The government’s investigation was conducted as part of the Justice Department’s nationwide Intellectual Property Initiative, announced in July 1999. The conspiracy and copyright infringement charges in this case were brought under the No Electronic Theft Act, known as the NET Act, which was enacted in 1997 to facilitate prosecutions of Internet copyright piracy. The NET Act makes it illegal to reproduce or distribute copyrighted works, such as software programs and musical recordings, even if the defendant acts without a commercial purpose or for private financial gain.

Mr. Lassar and Ms. McChesney said four software and movie industry groups provided assistance in identifying copyrighted material and in pricing pirated programs. They are the Interactive Digital Software Association, the Business Software Alliance and the Software and Information Industry Association, all located in Washington, D.C., and the Motion Picture Association of America, based in Encino, Calif.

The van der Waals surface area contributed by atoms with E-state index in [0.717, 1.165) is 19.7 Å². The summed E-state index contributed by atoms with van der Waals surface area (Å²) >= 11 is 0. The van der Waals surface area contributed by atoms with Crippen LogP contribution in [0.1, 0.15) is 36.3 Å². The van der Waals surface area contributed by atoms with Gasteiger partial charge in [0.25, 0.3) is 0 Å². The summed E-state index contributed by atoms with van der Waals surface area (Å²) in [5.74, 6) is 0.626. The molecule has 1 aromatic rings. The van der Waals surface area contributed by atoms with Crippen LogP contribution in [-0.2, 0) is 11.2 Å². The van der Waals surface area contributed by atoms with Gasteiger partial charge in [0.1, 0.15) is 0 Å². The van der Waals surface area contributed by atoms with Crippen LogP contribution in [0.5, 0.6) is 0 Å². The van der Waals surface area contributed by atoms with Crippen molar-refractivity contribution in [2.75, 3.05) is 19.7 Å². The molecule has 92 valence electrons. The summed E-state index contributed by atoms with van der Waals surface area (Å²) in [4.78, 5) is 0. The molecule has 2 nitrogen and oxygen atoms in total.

The government is being represented by Special Assistant U.S. Attorney Brian Hayes. The Justice Department’s Computer Crime and Intellectual Property Section has provided assistance.

If the defendants are convicted, conspiracy to infringe a copyright carries a maximum penalty of five years in prison and a $250,000 fine, and copyright infringement carries a maximum of three years in prison and a $250,000 fine. Restitution is mandatory. The Court, however, would determine the appropriate sentence to be imposed under the United States Sentencing Guidelines.

The public is reminded that an indictment contains only charges and is not evidence of guilt. The defendants are presumed innocent and are entitled to a fair trial at which the government has the burden of proving guilt beyond a reasonable doubt.